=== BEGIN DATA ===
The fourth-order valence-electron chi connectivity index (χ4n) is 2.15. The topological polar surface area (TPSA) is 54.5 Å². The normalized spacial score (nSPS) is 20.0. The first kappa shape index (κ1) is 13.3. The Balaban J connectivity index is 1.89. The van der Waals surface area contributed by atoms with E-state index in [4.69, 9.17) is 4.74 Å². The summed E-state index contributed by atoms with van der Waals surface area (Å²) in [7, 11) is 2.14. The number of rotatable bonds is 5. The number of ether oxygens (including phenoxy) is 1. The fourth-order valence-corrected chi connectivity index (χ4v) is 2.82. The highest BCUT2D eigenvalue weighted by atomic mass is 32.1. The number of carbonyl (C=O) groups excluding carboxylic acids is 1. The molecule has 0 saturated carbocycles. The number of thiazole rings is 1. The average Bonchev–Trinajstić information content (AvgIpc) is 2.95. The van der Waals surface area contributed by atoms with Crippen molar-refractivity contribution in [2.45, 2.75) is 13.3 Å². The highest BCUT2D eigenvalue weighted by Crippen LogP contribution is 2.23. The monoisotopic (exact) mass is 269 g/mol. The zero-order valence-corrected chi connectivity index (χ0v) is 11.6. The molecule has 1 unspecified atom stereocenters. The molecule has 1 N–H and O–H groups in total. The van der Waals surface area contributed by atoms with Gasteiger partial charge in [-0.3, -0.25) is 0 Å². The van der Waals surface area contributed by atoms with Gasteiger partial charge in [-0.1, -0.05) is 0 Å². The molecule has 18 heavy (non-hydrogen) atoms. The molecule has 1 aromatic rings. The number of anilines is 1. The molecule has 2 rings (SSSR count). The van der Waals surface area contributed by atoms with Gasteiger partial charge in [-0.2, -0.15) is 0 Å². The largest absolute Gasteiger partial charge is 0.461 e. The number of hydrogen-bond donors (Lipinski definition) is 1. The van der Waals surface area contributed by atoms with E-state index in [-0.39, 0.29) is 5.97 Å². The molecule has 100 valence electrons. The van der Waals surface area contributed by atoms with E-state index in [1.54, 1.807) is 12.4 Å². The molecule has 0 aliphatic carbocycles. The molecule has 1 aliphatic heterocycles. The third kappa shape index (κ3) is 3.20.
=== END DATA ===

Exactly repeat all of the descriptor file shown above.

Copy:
The fourth-order valence-electron chi connectivity index (χ4n) is 2.15. The topological polar surface area (TPSA) is 54.5 Å². The normalized spacial score (nSPS) is 20.0. The first kappa shape index (κ1) is 13.3. The Balaban J connectivity index is 1.89. The van der Waals surface area contributed by atoms with E-state index in [4.69, 9.17) is 4.74 Å². The summed E-state index contributed by atoms with van der Waals surface area (Å²) in [7, 11) is 2.14. The number of rotatable bonds is 5. The number of ether oxygens (including phenoxy) is 1. The fourth-order valence-corrected chi connectivity index (χ4v) is 2.82. The highest BCUT2D eigenvalue weighted by atomic mass is 32.1. The number of carbonyl (C=O) groups excluding carboxylic acids is 1. The molecule has 0 saturated carbocycles. The number of thiazole rings is 1. The average Bonchev–Trinajstić information content (AvgIpc) is 2.95. The van der Waals surface area contributed by atoms with Crippen molar-refractivity contribution in [2.45, 2.75) is 13.3 Å². The highest BCUT2D eigenvalue weighted by Crippen LogP contribution is 2.23. The monoisotopic (exact) mass is 269 g/mol. The zero-order valence-corrected chi connectivity index (χ0v) is 11.6. The molecule has 1 unspecified atom stereocenters. The molecule has 1 N–H and O–H groups in total. The van der Waals surface area contributed by atoms with Gasteiger partial charge in [-0.3, -0.25) is 0 Å². The van der Waals surface area contributed by atoms with Gasteiger partial charge in [-0.1, -0.05) is 0 Å². The molecule has 18 heavy (non-hydrogen) atoms. The molecule has 1 aromatic rings. The number of anilines is 1. The molecule has 2 rings (SSSR count). The van der Waals surface area contributed by atoms with Gasteiger partial charge in [-0.2, -0.15) is 0 Å². The largest absolute Gasteiger partial charge is 0.461 e. The number of hydrogen-bond donors (Lipinski definition) is 1. The van der Waals surface area contributed by atoms with E-state index in [-0.39, 0.29) is 5.97 Å². The molecule has 100 valence electrons. The van der Waals surface area contributed by atoms with E-state index in [1.54, 1.807) is 12.4 Å². The molecule has 0 aliphatic carbocycles. The molecule has 1 aliphatic heterocycles. The third kappa shape index (κ3) is 3.20.